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The Murky Nutrition Behind The Cult-Like Supplement Brand, Advocare

No matter how much sleep he gets, my dad has always struggled with low energy. This can come as a surprise to people who know him professionally—he’s an ordained minister who hosts events and gives charismatic speeches and sermons as he paces behind a pulpit. A few years ago, when an out of town pastor friend was visiting, my father eyed him sipping on a bright orange beverage. He had to know what it was.The pastor friend said it was an energy drink made by AdvoCare called Spark.

My dad had to give a speech at the church that night, so he asked to try it out for himself. He was allured by the concept of a drink giving him the vigor he’d always lacked. So he decided to try it again. After his second or third serving, he started noticing an increase in his energy. He ordered a three-month supply from the pastor and found that Spark not only boosted his energy, but he liked the taste so much that he sometimes drank two glasses back to back. The habit would eventually resulting in headaches and a buzzed, alert feeling that lasted well into the evening.

If you haven’t heard of AdvoCare, you’ve probably heard of some of the company’s spokespeople, the likes of Drew Brees, former Dallas Cowboys tight end Jason Witten, and NASCAR driver Trevor Bayne. Brees, his cohort of pro athletes, and, most surprisingly, a large large network of pastors and religious leaders like my dad’s seminary buddy, hawk the supplements, powders, meal replacement shakes, and capsules AdvoCare has had on the market since 1993.

Drew Brees
Getty ImagesJonathan Bachman

Headquartered in Plano, Texas, AdvoCare was founded by Charles E. Ragus, the OG pyramid scheme operator behind Herbalife and Omnitrition. There was a class-action lawsuit brought against AdvoCare and other multi-level marketing companies (MLMs) like Herbalife in 2016. The latest: A bill called The Anti-Promotional Pyramid Scheme Act was introduced in July 2017; it aims to better outline the boundaries of what is a true MLM vs. a pyramid scheme.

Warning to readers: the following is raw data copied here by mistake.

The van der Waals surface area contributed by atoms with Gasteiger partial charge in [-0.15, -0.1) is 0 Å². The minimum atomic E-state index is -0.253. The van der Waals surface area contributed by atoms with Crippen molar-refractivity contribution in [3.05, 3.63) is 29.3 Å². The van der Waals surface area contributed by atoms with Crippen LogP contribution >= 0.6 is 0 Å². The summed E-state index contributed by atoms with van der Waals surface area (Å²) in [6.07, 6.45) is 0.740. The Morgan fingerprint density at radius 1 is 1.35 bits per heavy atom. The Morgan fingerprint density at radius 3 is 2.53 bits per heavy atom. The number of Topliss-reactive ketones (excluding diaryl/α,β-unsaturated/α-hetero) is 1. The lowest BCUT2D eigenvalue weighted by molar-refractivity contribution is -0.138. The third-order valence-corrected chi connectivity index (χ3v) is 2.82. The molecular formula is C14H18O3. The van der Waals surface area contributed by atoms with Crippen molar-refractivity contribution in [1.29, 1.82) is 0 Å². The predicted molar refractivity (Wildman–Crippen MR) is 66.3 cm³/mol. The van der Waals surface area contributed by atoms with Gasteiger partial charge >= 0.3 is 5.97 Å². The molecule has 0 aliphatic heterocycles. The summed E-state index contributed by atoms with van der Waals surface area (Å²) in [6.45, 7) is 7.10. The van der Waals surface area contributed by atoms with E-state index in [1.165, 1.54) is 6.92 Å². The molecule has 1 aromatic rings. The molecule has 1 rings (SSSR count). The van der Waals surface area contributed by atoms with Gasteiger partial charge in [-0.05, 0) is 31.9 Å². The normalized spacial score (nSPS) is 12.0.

Lawsuit notwithstanding, AdvoCare’s cult-like superfan base hasn’t seemed to mind or even notice the bad publicity. Despite all the controversy surrounding AdvoCare in recent years, at the time of publishing, the “physical and financial wellness” company boasts over 618,000 active accounts, according to Lindsay Bomar, Senior Communications Manager at AdvoCare. That doesn’t factor in all of the buyers who might purchase AdvoCare products through one of their tiered sellers—MLMs, by nature of their multi-level business model, make it difficult to track these numbers—so the true number of users is likely much higher.

NASCAR driver Trevor Bayne
Getty ImagesJerry Markland

The brand sells a complete range of wellness products, but their most popular are Spark, a powdered drink energy supplement promising “enhanced mental focus”; Trim, a weight loss program made up of multiple appetite-suppressing supplements, vitamins, and meal-replacement shakes; as well as pre-and post-workout protein shakes; and Performance Elite, performance enhancing supplements which claim to help increase muscle gain, enhance workouts, and help athletes recover more efficiently.